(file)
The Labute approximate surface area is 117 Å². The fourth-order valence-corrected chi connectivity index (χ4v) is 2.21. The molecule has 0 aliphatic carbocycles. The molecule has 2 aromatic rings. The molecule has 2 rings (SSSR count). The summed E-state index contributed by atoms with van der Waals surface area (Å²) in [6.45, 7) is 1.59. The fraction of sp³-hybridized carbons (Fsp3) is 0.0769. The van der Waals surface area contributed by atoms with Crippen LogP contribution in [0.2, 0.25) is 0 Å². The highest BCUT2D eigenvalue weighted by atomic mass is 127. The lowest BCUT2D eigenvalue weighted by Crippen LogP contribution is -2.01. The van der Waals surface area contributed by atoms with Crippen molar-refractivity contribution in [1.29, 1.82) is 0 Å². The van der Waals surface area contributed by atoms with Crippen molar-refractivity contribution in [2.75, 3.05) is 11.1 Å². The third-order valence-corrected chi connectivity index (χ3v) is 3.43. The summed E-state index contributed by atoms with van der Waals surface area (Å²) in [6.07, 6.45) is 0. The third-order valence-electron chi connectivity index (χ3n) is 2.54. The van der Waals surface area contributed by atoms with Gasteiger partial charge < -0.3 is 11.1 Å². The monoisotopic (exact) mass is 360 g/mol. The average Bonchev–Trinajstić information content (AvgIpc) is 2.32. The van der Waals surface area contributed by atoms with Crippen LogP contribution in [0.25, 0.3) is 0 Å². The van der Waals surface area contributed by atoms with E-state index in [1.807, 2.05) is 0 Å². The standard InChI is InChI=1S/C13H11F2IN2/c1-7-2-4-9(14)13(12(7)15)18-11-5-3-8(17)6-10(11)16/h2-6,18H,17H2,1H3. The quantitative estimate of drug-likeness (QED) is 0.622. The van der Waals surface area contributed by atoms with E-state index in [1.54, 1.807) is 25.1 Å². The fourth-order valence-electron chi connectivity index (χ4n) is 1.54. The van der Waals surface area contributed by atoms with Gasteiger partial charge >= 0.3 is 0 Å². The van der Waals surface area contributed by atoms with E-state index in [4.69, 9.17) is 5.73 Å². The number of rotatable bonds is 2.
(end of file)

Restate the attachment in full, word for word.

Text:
The Labute approximate surface area is 117 Å². The fourth-order valence-corrected chi connectivity index (χ4v) is 2.21. The molecule has 0 aliphatic carbocycles. The molecule has 2 aromatic rings. The molecule has 2 rings (SSSR count). The summed E-state index contributed by atoms with van der Waals surface area (Å²) in [6.45, 7) is 1.59. The fraction of sp³-hybridized carbons (Fsp3) is 0.0769. The van der Waals surface area contributed by atoms with Crippen LogP contribution in [0.2, 0.25) is 0 Å². The highest BCUT2D eigenvalue weighted by atomic mass is 127. The lowest BCUT2D eigenvalue weighted by Crippen LogP contribution is -2.01. The van der Waals surface area contributed by atoms with Crippen molar-refractivity contribution in [1.29, 1.82) is 0 Å². The van der Waals surface area contributed by atoms with Crippen molar-refractivity contribution in [2.75, 3.05) is 11.1 Å². The third-order valence-corrected chi connectivity index (χ3v) is 3.43. The summed E-state index contributed by atoms with van der Waals surface area (Å²) in [6.07, 6.45) is 0. The third-order valence-electron chi connectivity index (χ3n) is 2.54. The van der Waals surface area contributed by atoms with Gasteiger partial charge < -0.3 is 11.1 Å². The monoisotopic (exact) mass is 360 g/mol. The average Bonchev–Trinajstić information content (AvgIpc) is 2.32. The van der Waals surface area contributed by atoms with Crippen LogP contribution in [0.25, 0.3) is 0 Å². The van der Waals surface area contributed by atoms with E-state index in [1.807, 2.05) is 0 Å². The standard InChI is InChI=1S/C13H11F2IN2/c1-7-2-4-9(14)13(12(7)15)18-11-5-3-8(17)6-10(11)16/h2-6,18H,17H2,1H3. The quantitative estimate of drug-likeness (QED) is 0.622. The van der Waals surface area contributed by atoms with E-state index in [1.54, 1.807) is 25.1 Å². The fourth-order valence-electron chi connectivity index (χ4n) is 1.54. The van der Waals surface area contributed by atoms with Gasteiger partial charge >= 0.3 is 0 Å². The van der Waals surface area contributed by atoms with E-state index in [4.69, 9.17) is 5.73 Å². The number of rotatable bonds is 2.